Even though he has not played in a meaningful game since the end of March, the shadow of superstar LeBron James looms large over this year's NBA playoffs.
Already James' move from Cleveland to Los Angeles, or more specifically his move from Eastern Time to Pacific Time, had led to a precipitous drop in television ratings across the league. James, who in this year's ESPN rankings of the world's most famous athletes trailed only Portuguese soccer star Cristiano Ronaldo has participated in the last eight NBA finals. His absence this year robbed the league of its most bankable star for its postseason showcase. And the numbers have plummeted.
"There's no question that the NBA has felt the LeBron factor in this year's playoffs, as first round television ratings were down 18%," said Austin Karp, managing editor of Sports Business Journal's digital platform. "LeBron is in rare air as far as being a marquee television attraction."
Although there are a few good teams and great players toiling on the East Coast, there simply is not a truly bankable star now that James has taken his talents to Los Angeles, and the television ratings all season long have borne that out. James' move was felt most by TNT, which saw its regular season ratings this year drop 12% over last year-the network's lowest mark since 2008. Much of that drop can be attributed to viewership cratering during the early window of the TNT's national weeknight doubleheaders. Last year, when James played in Cleveland, the Cavaliers were featured 12 times at 8 pm in the Eastern time zone. This year, James' Lakers only played in primetime on the East Coast four times on TNT, and James was injured for two of those games. Ratings for this year's opening night doubleheader, which did not feature James in the prime time slot for the first time in years, dropped a whopping 42%.
"There's no question that LeBron going from east to west was a significant loss for the networks, especially TNT," said Richard Deitsch, sports media reporter for the Athletic. "The numbers this year make it impossible to come to any other conclusion."
"The only athlete you could really compare LeBron to as far as moving the needle and turning his games into must-see events for casual sports fans is Tiger Woods," Karp said. "Without the league's marquee attraction on the East Coast, there was not really the star power to make up for his loss."
TNT's run of bad luck continued this weekend, when the Toronto Raptors eliminated the Philadelphia 76ers in the Eastern Conference semifinals. The Raptors win on Sunday, in which the tip-off time for the game was moved up to 7 pm in order to avoid conflicting with HBO's Game of Thrones, was coupled with the Milwaukee Bucks victory over the Boston Celtics earlier in the week. That sets up an Eastern Conference finals featuring a team from one of the smallest television markets in professional sports (Milwaukee rates as the 35th largest market in the country) against a team from Canada. Toronto's continued march in the playoffs is not bad news for the NBA per se, as almost a one-fifth of all Canadians live in or around the country's largest city. But it stings for TNT, as Canadian viewership is not reflected in the Nielsen ratings.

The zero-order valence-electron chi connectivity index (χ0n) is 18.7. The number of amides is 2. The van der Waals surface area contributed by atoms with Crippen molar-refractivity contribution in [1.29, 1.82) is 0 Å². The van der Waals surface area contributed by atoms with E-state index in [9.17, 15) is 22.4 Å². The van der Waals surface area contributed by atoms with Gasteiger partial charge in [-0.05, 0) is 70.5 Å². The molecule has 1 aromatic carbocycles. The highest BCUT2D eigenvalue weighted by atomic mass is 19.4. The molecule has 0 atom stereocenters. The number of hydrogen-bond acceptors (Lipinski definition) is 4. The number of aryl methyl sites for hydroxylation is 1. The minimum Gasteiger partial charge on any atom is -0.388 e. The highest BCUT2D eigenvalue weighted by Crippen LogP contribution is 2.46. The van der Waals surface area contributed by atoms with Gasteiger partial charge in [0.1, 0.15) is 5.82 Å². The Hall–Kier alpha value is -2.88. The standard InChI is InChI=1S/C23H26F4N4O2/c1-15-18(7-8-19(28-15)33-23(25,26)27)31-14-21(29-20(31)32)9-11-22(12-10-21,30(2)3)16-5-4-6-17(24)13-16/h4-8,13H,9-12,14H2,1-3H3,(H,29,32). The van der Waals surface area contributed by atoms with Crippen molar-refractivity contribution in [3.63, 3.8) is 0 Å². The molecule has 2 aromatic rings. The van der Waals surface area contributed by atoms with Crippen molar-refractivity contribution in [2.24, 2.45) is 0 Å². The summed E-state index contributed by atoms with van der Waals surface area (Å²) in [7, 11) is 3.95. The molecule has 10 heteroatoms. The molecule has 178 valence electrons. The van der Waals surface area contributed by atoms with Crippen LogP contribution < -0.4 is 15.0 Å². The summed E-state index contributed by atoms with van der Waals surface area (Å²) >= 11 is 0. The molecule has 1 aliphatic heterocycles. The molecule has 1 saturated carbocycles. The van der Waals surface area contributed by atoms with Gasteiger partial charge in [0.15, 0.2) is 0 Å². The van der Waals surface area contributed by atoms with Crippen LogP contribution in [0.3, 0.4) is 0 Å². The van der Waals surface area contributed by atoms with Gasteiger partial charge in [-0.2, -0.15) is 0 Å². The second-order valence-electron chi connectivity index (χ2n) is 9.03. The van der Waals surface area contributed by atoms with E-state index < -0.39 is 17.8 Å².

"They will never say this publicly, but having Milwaukee and Toronto is definitively not what TNT would have preferred," Karp said. "You are probably looking at a least a double-digit percentage drop in viewership from last year's Eastern Conference finals (which featured James' Cavaliers and the Boston Celtics). Toronto would be the third or fourth largest television markets in the United States, but Nielsen just doesn't measure that in their numbers, which hurts Turner."
It won't help TNT, which owns the exclusive television rights to the Eastern Conference Finals, but out west, at least ESPN has the Golden State Warriors. Winners of the last two and three of the last four NBA titles, Deitsch compared the Warriors impact on television viewership to that of the New York Yankees in baseball or the New England Patriots on the NFL - whether people tune in hoping to see them win or praying that they lose, people do tune in. Golden State's Friday night series clinching win against the Houston Rockets produced ESPN's second highest-rated conference semifinal game of all-time.
"The Warriors are a national brand, and have become the most popular and polarizing team in the league," Deitsch said. "As long as the Warriors continue to win, the ratings won't tank too badly."
As for ad rates, given that last year's playoff ratings were high as were the regular season numbers last year were, rates were locked in long before anyone could imagine a playoff season without LeBron. Next year could be where the pain is felt if networks are unable to raise rates for the 2019-20 season
Of course, all this talk of ratings decline is anathema to the legions of hoopheads out there. The NBA's popularity, especially online, has skyrocketed over the last five years. And close watchers of the league caution that focusing solely on drops in ratings might not tell the whole picture, as streaming services like Sling and Hulu are not factored in to Nielsen's numbers. But this year's ratings drop have served as a reality check for all those who have opined about the NBA someday surpassing the NFL for American sports supremacy.
"The NBA has made incredible strides in the numbers, but it is just not in the NFL's stratosphere yet," Karp said.
Let's hope LeBron is using the playoffs to start preparing for a run next year.
More must-read stories from Fortune:
-How to invest during a trade war
-The 9 biggest IPOs of all time
-The uncomfortable truth about going public with a money-losing business
-Trade war takes giant bite out of Apple's market value
-Uber is one of the worst performing IPOs ever
Follow Fortune on Flipboard to stay up-to-date on the latest news and analysis